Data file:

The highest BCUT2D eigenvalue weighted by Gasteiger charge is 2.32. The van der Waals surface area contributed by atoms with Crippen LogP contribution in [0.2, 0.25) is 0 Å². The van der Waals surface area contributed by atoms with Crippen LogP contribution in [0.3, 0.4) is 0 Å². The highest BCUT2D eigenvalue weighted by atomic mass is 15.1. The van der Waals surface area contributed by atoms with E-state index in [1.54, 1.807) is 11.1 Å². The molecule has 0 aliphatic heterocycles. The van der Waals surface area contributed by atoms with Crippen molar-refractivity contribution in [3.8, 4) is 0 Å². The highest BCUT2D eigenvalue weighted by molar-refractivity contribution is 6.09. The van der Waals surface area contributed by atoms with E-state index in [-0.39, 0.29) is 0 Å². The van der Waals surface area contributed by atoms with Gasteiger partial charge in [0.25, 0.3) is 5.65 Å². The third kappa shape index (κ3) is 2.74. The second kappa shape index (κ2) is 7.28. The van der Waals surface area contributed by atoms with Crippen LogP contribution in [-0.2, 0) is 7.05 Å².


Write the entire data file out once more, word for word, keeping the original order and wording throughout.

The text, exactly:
The highest BCUT2D eigenvalue weighted by Gasteiger charge is 2.32. The van der Waals surface area contributed by atoms with Crippen LogP contribution in [0.2, 0.25) is 0 Å². The van der Waals surface area contributed by atoms with Crippen LogP contribution in [0.3, 0.4) is 0 Å². The highest BCUT2D eigenvalue weighted by atomic mass is 15.1. The van der Waals surface area contributed by atoms with E-state index in [1.54, 1.807) is 11.1 Å². The molecule has 0 aliphatic heterocycles. The van der Waals surface area contributed by atoms with Crippen molar-refractivity contribution in [3.8, 4) is 0 Å². The highest BCUT2D eigenvalue weighted by molar-refractivity contribution is 6.09. The van der Waals surface area contributed by atoms with E-state index in [-0.39, 0.29) is 0 Å². The van der Waals surface area contributed by atoms with Gasteiger partial charge in [0.25, 0.3) is 5.65 Å². The third kappa shape index (κ3) is 2.74. The second kappa shape index (κ2) is 7.28. The van der Waals surface area contributed by atoms with Crippen LogP contribution in [-0.2, 0) is 7.05 Å².